Our Tenth Anniversary . . . and the lost wallet that made it all possible.

Hector Quiroga US Embassy Bogotá

Quiroga Law Office, PLLC is ten years old! We will be celebrating our tenth anniversary all month.

We began as a small operation out of an eight-hundred square foot basement in Spokane in 2009. Quiroga Law Office, PLLC started in the basement of Casey & Hector Quiroga’s home and our firm quickly outgrew the basement on its way to becoming a firm of ‘immigrants helping immigrants’,
and expanding from Spokane to Kennewick and Las Vegas, Nevada.

But, you probably know all that. What you don’t know is this:

It’s all because of a lost wallet.

Quiroga Law Office wouldn’t exist if a woman in the U.S. Embassy in Bogotá, Colombia had not lost her wallet on a warm January day in 2000.

The story goes like this: Hector is from a prominent Colombian family, his father was an attorney (still is) with his own law firm and his mother is also a lawyer.

Hector always wanted to be an attorney, somewhere along the road growing up he decided he wanted to do it in the United States.  His father understood and imposed two conditions: “You have to study English and you have to figure out how to do it on your own.”

Hector did, he secured a Colombian passport, was accepted at the University of Texas at Austin to study English, applied for and was granted a Visa to the United States.

All set. Exciting.

 

Then his passport and visa were stolen. Gone. He had to start all over again. It was August, he was due to fly out to Texas in mid-January.

Due to the byzantine workings of Colombian bureaucracy he did not get his replacement passport until January, a mere week or so before he was due to leave.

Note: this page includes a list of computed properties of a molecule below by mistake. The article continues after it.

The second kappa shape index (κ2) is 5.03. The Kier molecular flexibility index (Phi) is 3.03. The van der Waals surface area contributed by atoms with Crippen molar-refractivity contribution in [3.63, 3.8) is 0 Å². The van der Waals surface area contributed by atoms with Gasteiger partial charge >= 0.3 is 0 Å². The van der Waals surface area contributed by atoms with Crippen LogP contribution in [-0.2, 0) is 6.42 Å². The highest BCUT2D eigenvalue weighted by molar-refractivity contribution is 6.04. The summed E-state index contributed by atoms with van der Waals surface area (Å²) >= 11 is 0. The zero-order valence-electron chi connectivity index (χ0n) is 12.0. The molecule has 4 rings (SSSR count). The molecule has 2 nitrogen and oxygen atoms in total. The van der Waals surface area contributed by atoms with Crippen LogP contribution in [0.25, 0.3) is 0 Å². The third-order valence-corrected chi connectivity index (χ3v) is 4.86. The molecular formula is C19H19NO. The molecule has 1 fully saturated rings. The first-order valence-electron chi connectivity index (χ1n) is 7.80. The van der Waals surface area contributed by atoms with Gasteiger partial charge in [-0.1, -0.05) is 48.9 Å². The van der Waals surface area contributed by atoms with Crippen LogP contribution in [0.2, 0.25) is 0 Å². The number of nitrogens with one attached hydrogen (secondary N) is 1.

He took it and ran to the U.S. Embassy in Bogotá for a new visa. As can be imagined, the embassy was a fortress-like building, heavily guarded even then, in pre-9/11 days. And, it was jammed wall-to-wall with people.

When he finally got to a bulletproof window with a hole in it with a very put-upon woman on the other side demanded his paperwork, looked it over, stared at him for thirty seconds or so, then approved him. Which thrilled Hector until she added that it would take a month for him to receive it through the mail.

Hector was supposed to start classes the following Wednesday. He showed an early flash of his verbal abilities when he was able to get her to promise to expedite his visa if he came back with a plane ticket to Texas.

How Hector got that plane ticket is a pretty good short story that will be told on another forum on another day. For now, just know that he got it and was back at the Embassy the Monday before he was due at the University of Texas.

He was first in line. As a matter of act there was no one there. He walked in, thought it was odd that no guards seemed to be around, and went straight to the same window.

He stood, alone, and waited for it to open. A few people wandered by, no one seemed to even notice him. After a half an hour, he started wondering why there were so few people around.

He turned to look around the room at the exact moment the woman he had talked to Friday walked right by him.

“What are you doing here?” She asked, surprised, “How did you get in?”

“I walked in,” he answered, “you said come back in twenty-four hours.”

“I didn’t mean today, it’s a holiday, Martin Luther King Day.”

“Oh, I – ”

“I just came in to look for my wallet, I think, hope, I left it here.”

“Oh, but – ”

She stopped, stared, must have felt sorry for him for she said, “Well, I’m here, c’mon let’s get you your visa.”

That was it, that’s how Hector got to the United States and that’s why, eighteen years later, we’re celebrating our tenth anniversary as a firm of immigrants working with immigrants.

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